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February 14, 2011


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The Siren

Reba, really? Not the much-more-fabulous Bobbie Gentry original Fancy? Well, a cover version doing a cover version, so to speak...

Anyway, you have some sharp eyes, mister. Wonder if the Times mandarins ever caught that little moment.

And I bet that cop in the movie would have loved Sally's. "Come here Sidney, I want to chastise you."


I finally read Lehman's original novella (or is it a short story? I know Stephen King once described a novella as anything between 20,000 and 40,000 words, but I didn't count it) last year, as well as another short story with those characters, but while the blueprint was definitely there, the movie just adds so much more. I know we're supposed to laugh at the throwaway character in DINER who goes around reciting the entire movie, but honestly, who can blame him?


God, I love this movie. James Wong Howe was a genius. The whole movie looks like an 8x10 glossy come to life. And lipranzer, you're right. Every line is brilliant.

And The Siren beat me to the punch, but I would add a slight editorial suggestion: "Reba McIntire's [version of] 'Fancy,'" because that song will always belong to the queen, the goddess, Bobbie Gentry.

Pass the biscuits, please.


A wonderful and evocative piece of writing. I still have yet to set foot in any of the five boroughs, but it's stuff like this that helps keep the fantasy of New York alive in my mind. I really am afraid to visit the city because I want to imagine it as some hybrid of Joseph Mitchell, J.D. Salinger, E.B. White, Woody Allen, 'Harriet The Spy,' and 'The Royal Tenenbaums.'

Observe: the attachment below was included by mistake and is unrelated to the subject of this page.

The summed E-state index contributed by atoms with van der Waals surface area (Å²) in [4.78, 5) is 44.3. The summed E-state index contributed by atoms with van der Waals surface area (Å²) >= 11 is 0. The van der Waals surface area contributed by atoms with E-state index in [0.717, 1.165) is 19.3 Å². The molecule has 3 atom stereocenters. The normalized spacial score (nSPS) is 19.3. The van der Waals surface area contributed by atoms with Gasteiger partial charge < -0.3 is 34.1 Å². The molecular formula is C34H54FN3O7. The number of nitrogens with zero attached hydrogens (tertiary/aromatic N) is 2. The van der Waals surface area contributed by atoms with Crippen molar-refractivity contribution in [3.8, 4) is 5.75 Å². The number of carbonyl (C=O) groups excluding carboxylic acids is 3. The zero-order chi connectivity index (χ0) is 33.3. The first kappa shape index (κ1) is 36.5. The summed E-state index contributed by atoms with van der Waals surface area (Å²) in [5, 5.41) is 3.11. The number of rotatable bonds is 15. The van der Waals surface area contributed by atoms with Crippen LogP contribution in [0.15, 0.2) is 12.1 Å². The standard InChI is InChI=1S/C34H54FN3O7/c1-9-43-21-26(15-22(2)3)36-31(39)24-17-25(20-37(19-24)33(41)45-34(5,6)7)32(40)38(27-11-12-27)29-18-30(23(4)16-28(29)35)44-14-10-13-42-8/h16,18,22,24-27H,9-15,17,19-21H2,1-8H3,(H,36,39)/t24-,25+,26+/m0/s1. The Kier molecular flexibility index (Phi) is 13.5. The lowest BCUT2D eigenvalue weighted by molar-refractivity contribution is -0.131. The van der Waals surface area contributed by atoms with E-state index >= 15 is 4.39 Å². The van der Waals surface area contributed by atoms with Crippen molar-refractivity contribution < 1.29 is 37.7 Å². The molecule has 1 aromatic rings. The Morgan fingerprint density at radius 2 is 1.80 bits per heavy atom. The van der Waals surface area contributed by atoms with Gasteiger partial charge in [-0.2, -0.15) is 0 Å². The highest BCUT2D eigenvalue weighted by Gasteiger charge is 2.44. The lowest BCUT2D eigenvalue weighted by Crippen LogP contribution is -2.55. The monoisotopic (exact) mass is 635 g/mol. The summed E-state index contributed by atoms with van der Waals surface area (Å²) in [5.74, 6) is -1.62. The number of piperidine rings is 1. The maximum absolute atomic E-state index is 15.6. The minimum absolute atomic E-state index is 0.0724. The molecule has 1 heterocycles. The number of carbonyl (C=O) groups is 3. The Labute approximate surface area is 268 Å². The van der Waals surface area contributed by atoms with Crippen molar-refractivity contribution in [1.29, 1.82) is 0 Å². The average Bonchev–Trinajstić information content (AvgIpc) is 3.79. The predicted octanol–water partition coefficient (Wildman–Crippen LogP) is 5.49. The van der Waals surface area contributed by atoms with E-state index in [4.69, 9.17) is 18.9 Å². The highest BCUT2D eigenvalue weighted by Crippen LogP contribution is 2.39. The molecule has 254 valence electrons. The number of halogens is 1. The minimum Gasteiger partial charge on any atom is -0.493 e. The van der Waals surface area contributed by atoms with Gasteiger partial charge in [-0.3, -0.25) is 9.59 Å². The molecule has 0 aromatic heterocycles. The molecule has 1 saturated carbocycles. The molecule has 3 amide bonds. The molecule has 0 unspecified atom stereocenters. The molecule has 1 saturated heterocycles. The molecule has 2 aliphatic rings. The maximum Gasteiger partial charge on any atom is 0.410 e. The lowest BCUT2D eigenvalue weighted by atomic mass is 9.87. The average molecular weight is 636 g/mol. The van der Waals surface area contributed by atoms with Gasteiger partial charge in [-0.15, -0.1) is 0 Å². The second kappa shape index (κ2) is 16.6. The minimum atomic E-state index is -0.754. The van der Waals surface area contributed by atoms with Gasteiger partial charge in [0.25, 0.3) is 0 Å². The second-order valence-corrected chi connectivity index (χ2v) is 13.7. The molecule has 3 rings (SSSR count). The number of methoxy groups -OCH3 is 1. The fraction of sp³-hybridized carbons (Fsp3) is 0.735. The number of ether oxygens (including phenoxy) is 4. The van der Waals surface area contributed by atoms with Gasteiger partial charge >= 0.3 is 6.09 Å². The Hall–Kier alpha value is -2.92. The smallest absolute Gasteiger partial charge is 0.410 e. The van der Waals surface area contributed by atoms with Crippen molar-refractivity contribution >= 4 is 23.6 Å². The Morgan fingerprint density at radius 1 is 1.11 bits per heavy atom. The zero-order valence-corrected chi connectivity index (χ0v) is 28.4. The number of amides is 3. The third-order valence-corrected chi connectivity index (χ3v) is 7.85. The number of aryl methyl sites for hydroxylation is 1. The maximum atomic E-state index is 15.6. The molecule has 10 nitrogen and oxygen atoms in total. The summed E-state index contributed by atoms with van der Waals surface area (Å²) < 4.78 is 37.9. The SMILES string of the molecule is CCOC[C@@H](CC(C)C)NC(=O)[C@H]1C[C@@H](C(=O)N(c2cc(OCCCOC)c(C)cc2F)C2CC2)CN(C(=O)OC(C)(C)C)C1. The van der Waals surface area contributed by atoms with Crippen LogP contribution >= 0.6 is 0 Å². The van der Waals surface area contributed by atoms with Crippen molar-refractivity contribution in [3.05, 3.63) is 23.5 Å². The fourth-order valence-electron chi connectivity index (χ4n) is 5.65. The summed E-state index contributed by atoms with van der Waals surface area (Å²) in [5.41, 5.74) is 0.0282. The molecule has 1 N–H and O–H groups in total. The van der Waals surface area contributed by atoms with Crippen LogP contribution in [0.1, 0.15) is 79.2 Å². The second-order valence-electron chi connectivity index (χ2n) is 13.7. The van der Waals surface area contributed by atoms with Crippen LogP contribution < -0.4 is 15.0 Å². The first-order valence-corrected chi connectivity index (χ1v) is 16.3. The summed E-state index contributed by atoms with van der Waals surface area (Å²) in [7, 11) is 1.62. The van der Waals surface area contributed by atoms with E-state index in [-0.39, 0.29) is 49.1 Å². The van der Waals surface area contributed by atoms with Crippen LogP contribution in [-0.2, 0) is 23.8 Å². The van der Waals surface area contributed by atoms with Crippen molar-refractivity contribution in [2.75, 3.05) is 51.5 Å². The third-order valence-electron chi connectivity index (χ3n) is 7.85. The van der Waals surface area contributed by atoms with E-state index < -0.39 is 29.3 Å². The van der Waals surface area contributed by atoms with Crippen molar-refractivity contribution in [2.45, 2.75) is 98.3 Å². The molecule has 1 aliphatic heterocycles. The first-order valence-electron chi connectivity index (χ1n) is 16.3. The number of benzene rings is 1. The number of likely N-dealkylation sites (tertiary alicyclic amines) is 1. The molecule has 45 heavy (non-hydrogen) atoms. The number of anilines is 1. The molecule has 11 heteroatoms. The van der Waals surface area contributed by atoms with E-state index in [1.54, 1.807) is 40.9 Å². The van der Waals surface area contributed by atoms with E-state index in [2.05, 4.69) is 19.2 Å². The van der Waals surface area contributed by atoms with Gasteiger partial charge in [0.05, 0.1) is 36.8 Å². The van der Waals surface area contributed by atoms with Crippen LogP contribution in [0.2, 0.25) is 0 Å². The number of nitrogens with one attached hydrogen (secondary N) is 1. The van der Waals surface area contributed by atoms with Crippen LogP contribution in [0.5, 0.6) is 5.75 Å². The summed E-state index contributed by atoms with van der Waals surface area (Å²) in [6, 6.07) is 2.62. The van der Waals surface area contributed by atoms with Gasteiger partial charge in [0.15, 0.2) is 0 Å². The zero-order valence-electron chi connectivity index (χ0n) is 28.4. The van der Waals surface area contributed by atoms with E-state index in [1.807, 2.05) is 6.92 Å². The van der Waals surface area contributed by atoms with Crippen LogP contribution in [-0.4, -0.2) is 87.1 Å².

I'm also pretty pleased to see the Bobbie Gentry love here in the comments. 'Touch 'Em With Love' has been in pretty heavy rotation for me this year.


A couple of years ago I did some major youtube surfing for Bobbie Gentry stuff; she was huge when I was a kid in Kentucky, but I guess she seemed to have just walked away from it by the late 70s/early 80s. Film-related trivia: she supposedly took her stage surname from Vidor's RUBY GENTRY (her birth name was Streeter).

Dario Loren

This post is wonderful, Mr. K. It reminds me of a little shotgun bar on the Upper East Side (I think, or maybe midtown) that I visited once in the 1980s. The door was barred shut, and you could only gain entrance by bringing the barmaid/owner a small bouquet of flowers. Or so my friend said. We brought the flowers, we got in. We were served beers in those short glasses that remind me of the 1950s. My memory is hazy, but there was also a picture of baseball player Hank Bauer on the back of the bar, and the owner either knew him or was once married to him or something. Now, I could have all this mixed up, it was the '80s, but I'd swear it was all true, just another fabulous night in that dirty town I love, too.

David Ehrenstein

Your memories of Sally's Hideaway sound like the basis for a marvelous movie. But it would be a lot more tender than Sweet Smell of Success.

Did you ever get to see the musical version with John Lithgow as J.J. ?

David Ehrenstein

BTW, do you remember The Haymarket?

Sameul R. Delany's "Times Square Red / Time sSquare Blue" is a teriffic study of 42nd street in its deliciously reprehensible prime.

Joe Thompson

I like the way you meld the movie with your own memories and the way things have changed since.

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